The two most common e-mail retrieval protocols are POP and IMAP. The fundamental difference between POP and IMAP is that POP send users e-mail to be stored on their personal computers for access; IMAP stores e-mail on a computer controlled by the e-mail service. Thus, when a POP user converts e-mail to trash, it is held within the user's PC; when an IMAP user converts e-mail to trash, it is in the possession of a third party.

Under federal law, police need not obtain a search warrant to inspect trash in the possession of a third party. Whereas, under New Jersey law, police need to obtain a search warrant to inspect trash in the possession of a third party. Consequently, the type of e-mail service (POP or IMAP), as well as the location of an IMAP e-mail user's server, may be significant for police searches.
In addition to police access to electronic trash, states may afford communications greater protection under their respective state constitutions than under the Federal Constitution. In Commonwealth v. Blood, 507 N.E.2d 1029 (Mass. 1987), the Massachusetts Supreme Court prohibited admission of evidence acquired by electronic recording with only one-party consent. Such a position may be used as a basis for expanding the rights of Massachusetts Internet users beyond the rights afford by the Federal Constitution with respect to their e-mail or Internet phone transactions.

The fact that the Internet is composed of essential elements distributed both within and outside of any particular state makes policing Internet transactions difficult if not impossible for one state. Once it is found that a state cannot police a transaction due to the transaction's multistate nature, a state should concede it is not the proper entity to regulate that transaction. Since regulation includes both the imposition of duties and rights, a state should not be allowed to impose its civil liberty views on the Internet transaction because it is beyond its police powers.

A second argument advanced by critics of independent state constitutional interpretation generally, observations that rights provisions in state constitutions are identical to the federal clause and hence, absent a clear reason for departure, state courts should give such provisions the same interpretation which the Supreme Court gives the corresponding federal provisions. Both New Jersey and Washington demonstrated special state historical characteristics to support their constitutional diverge with respect to police access to trash. However, the Internet's multi-state characteristics make this argument nonviable.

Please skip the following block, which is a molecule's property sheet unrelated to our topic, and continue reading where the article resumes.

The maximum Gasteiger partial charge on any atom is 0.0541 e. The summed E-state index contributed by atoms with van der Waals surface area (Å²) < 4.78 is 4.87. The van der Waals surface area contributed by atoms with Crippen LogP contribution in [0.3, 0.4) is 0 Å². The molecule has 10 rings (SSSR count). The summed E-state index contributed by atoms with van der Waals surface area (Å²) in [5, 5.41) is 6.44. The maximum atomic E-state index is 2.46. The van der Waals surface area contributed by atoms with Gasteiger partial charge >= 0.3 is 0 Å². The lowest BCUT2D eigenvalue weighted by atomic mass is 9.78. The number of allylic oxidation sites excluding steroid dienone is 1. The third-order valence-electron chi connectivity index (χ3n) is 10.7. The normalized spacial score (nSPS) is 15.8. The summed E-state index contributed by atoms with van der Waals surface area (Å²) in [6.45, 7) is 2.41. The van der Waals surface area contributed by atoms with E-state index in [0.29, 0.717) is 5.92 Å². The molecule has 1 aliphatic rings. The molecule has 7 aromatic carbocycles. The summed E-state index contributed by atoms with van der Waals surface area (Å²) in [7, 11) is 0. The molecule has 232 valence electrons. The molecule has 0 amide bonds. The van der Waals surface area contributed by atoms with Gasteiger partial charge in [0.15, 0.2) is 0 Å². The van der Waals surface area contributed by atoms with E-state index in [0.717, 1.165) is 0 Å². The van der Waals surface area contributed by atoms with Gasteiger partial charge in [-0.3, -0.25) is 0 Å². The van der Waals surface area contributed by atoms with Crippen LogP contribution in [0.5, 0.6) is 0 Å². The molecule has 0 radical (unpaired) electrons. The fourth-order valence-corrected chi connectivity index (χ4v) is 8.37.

In People v. Scott, 593 N.E.2d 1328 (N.Y. 1992), the New York Court of Appeals contemplated whether to interpret the search and seizure provision of the state constitution more broadly than the Fourth Amendment. The majority justified deviation from federal doctrine by citing New York's tradition of allowing unusual behavior. The Internet only works for users who strictly obey Internet protocol; consequently, the behavior of all Internet users is identical from a practice prospective. Additionally, Internet use is so new that arguments for state distinctiveness with respect to Internet transaction tend not to be wholly persuasive. The Internet sprang into existence after the last state Constitution was completed; this tends to negate the argument that because states borrowed constitutional language from each other prior to the drafting of the federal Constitution, they should not be bound by federal interpretation.

In sum, independent state interpretation of civil rights cannot apply to Internet transactions because of the multi-jurisdictional characteristics of the Internet. The underlying technology requires all Internet users to agree to use identical protocols -- there is no individuality among users in the various states.